IRGC commander: U.S. does not dare to wage a war on Iran 

May 11, 2019

TEHRAN (Tasnim) – A senior official at the Islamic Revolution Guards Cops (IRGC) says the United States does not dare to wage a war on Iran despite its recent deployment of an aircraft carrier and bombers in the Persian Gulf.

“The American officials are suffering from some mess in their thoughts,” IRGC Deputy Commander for Political Affairs Brigadier General Yadollah Javani told the Tasnim news agency in an interview published on Friday.

The commander said the Americans think they can intimidate the Iranian nation and force officials to sit for talks by combining military rhetoric with economic pressure but the Iranian nation well knows the scenario, and considers the U.S. untrustworthy.

The aggressive rhetoric the U.S. has adopted against Iran is just part of a mechanism that the American officials have devised in line with their sanctions to make them more practical, the general added.

The U.S. Air Force acknowledged Friday that B-52 bombers ordered by the White House to deploy to the Persian Gulf to counter unspecified threats from Iran have arrived at a major American air base in Qatar.

Images released by the U.S. Air Force’s Central Command show B-52H Stratofortress bombers arriving at Al Udeid Air Base in Qatar on Thursday night.

Others landed at an undisclosed location Wednesday in “southwest Asia,” the Air Force said. The U.S. military in the past has described its presence at both the Al Dhafra Air Base in the United Arab Emirates and Al Udeid as “southwest Asia.”

On May 5, the White House announced it would send the USS Abraham Lincoln aircraft carrier strike group and the bombers into the Persian Gulf to counter Tehran. The Lincoln on Thursday passed through the Suez Canal on its way to the Persian Gulf.

The commander overseeing U.S. naval forces in the Middle East told Reuters on Thursday that American intelligence showing a threat from Iran will not prevent him from sending an aircraft carrier through the vital Strait of Hormuz, if needed.

Vice Admiral Jim Malloy, commander of the U.S. Navy’s Bahrain-based Fifth Fleet, did not say whether he would send the USS Abraham Lincoln carrier strike group into the strategic waterway off Iran, through which passes a fifth of oil consumed globally.

“If I need to bring it inside the strait, I will do so,” Malloy said in an interview by phone. “I’m not restricted in any way, I’m not challenged in any way, to operate her anywhere in the Middle East.”

U.S. Special Representative for Iran Brian Hook told BBC Persian on Thursday that the deployment of U.S. forces in the Middle East is a “defensive” move against Iran. Without elaborating on the details, he claimed the U.S. has relocated its forces in the region after it received reliable evidence from various sources, showing Iran is conspiring to attack the U.S. interests and those of its allies in the region.

Also in a highly unusual move, Bolton convened a meeting at CIA headquarters last week with the Trump administration’s top intelligence, diplomatic and military advisers to discuss Iran, according to six current U.S. officials.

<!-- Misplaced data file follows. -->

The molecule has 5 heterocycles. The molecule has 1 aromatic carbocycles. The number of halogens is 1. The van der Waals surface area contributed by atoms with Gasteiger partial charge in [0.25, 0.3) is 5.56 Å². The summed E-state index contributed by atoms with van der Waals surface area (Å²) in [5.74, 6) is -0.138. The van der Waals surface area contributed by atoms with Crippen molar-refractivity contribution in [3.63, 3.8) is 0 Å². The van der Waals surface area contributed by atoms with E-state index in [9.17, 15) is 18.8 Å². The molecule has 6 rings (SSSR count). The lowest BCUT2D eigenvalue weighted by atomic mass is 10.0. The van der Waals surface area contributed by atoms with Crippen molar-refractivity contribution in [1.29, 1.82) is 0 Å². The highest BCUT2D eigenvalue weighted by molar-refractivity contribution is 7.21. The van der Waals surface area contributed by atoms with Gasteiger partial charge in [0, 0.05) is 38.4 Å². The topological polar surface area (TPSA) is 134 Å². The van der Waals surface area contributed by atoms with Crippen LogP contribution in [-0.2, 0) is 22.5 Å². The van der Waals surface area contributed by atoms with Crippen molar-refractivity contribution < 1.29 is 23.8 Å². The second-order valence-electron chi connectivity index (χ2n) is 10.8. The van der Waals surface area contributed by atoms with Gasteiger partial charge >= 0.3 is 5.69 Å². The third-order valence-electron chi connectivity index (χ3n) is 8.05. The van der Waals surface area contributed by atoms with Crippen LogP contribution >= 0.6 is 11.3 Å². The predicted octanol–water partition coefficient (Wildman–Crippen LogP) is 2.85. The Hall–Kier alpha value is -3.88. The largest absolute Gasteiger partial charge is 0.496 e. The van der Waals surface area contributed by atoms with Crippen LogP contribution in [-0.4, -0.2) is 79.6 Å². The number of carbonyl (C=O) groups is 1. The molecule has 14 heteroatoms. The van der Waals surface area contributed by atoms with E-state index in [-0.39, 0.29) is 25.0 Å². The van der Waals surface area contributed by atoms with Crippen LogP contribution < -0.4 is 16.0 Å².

The meeting was held at 7 a.m. on Monday, April 29, and included CIA Director Gina Haspel, Acting Defense Secretary Patrick Shanahan, Chairman of the Joint Chiefs of Staff Gen. Joe Dunford, Secretary of State Mike Pompeo, and Director of National Intelligence Dan Coats, five of the officials said.

National security meetings are typically held in the White House Situation Room. The six current officials, as well as multiple former officials, said it is extremely rare for senior White House officials or Cabinet members to attend a meeting at CIA headquarters.

Despite all these claims, the Trump administration has yet to offer specific details of the threat allegedly presented by Iran.

On Tuesday, the American Daily Beast news website cited informed U.S. government sources as saying that the Trump administration had "inflated" the alleged "threat" from Iran.

"In this case, there is not a consensus in intelligence and military circles on whether the administration’s interpretation, used to justify the deployment of an additional U.S. aircraft carrier and Air Force bomber task force to the Persian Gulf, was accurate," read the report.

Speaking on Thursday, Iranian permanent envoy to the UN Majid Takht Ravanchi slammed the allegations, saying they were based on "fake intelligence".

"These are all allegations that are being produced by the same people who in the run-up to the U.S. invasion of Iraq, did the same," he said, referring to the U.S. false claims of Iraqi weapons of mass destruction (WMDs) that led to the 2003 invasion of Iraq.  

Trump on Thursday said he wants Iranians to call him, and said the United States and Iran could make a fair deal.

“What I would like to see with Iran, I’d like to see them call me,” Trump told pool reporters on the sidelines of an event in the White House on surprise medical billing.

“What they should be doing is calling me up, sitting down,” Trump said. “We can make a deal, a fair deal.”

He also reacted to his national security adviser’s hawkish remarks about Iran, saying that he sometimes serves as a counterbalance to Bolton.

“John’s very good. He has strong views on things which is OK. I’m the one who tempers him, which is OK. I have John Bolton and I have people who are a little more dovish than him,” said Trump, in remarks which apparently showed he was opposed to Bolton’s calls for a war with Iran.

Secretary of State Mike Pompeo also said Wednesday the Trump administration doesn’t want war with Iran, but the U.S. will show a “swift and decisive” response to any attack.

He warned Tehran not to mistake Washington's "restraint" for "a lack of resolve" and closed by repeating an offer from Trump.

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